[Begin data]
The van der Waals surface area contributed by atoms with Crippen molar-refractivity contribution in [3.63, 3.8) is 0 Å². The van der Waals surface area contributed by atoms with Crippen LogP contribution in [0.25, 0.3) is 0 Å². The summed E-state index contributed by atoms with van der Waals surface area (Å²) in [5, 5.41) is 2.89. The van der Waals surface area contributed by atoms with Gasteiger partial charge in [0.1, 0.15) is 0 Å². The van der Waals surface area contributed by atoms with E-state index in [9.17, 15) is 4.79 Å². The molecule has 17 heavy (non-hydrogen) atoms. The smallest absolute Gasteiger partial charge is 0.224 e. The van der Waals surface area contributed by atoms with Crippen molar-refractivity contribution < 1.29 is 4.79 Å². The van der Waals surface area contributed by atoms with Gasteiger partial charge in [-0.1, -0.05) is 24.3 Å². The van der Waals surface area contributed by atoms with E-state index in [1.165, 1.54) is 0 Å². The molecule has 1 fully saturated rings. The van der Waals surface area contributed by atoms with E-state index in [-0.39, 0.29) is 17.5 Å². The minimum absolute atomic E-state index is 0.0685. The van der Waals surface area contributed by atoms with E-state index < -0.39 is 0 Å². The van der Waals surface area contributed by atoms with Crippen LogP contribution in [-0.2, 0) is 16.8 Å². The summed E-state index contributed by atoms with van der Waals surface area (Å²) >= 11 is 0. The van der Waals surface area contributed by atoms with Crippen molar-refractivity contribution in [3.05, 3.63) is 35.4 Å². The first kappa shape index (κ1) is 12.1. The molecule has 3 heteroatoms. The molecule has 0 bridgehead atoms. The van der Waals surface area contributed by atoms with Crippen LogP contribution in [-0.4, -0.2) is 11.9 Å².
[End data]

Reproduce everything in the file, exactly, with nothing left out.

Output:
The van der Waals surface area contributed by atoms with Crippen molar-refractivity contribution in [3.63, 3.8) is 0 Å². The van der Waals surface area contributed by atoms with Crippen LogP contribution in [0.25, 0.3) is 0 Å². The summed E-state index contributed by atoms with van der Waals surface area (Å²) in [5, 5.41) is 2.89. The van der Waals surface area contributed by atoms with Gasteiger partial charge in [0.1, 0.15) is 0 Å². The van der Waals surface area contributed by atoms with E-state index in [9.17, 15) is 4.79 Å². The molecule has 17 heavy (non-hydrogen) atoms. The smallest absolute Gasteiger partial charge is 0.224 e. The van der Waals surface area contributed by atoms with Crippen molar-refractivity contribution < 1.29 is 4.79 Å². The van der Waals surface area contributed by atoms with Gasteiger partial charge in [-0.1, -0.05) is 24.3 Å². The van der Waals surface area contributed by atoms with E-state index in [1.165, 1.54) is 0 Å². The molecule has 1 fully saturated rings. The van der Waals surface area contributed by atoms with E-state index in [-0.39, 0.29) is 17.5 Å². The minimum absolute atomic E-state index is 0.0685. The van der Waals surface area contributed by atoms with E-state index < -0.39 is 0 Å². The van der Waals surface area contributed by atoms with Crippen LogP contribution in [-0.2, 0) is 16.8 Å². The summed E-state index contributed by atoms with van der Waals surface area (Å²) >= 11 is 0. The van der Waals surface area contributed by atoms with Crippen molar-refractivity contribution in [3.05, 3.63) is 35.4 Å². The first kappa shape index (κ1) is 12.1. The molecule has 3 heteroatoms. The molecule has 0 bridgehead atoms. The van der Waals surface area contributed by atoms with Crippen LogP contribution in [-0.4, -0.2) is 11.9 Å².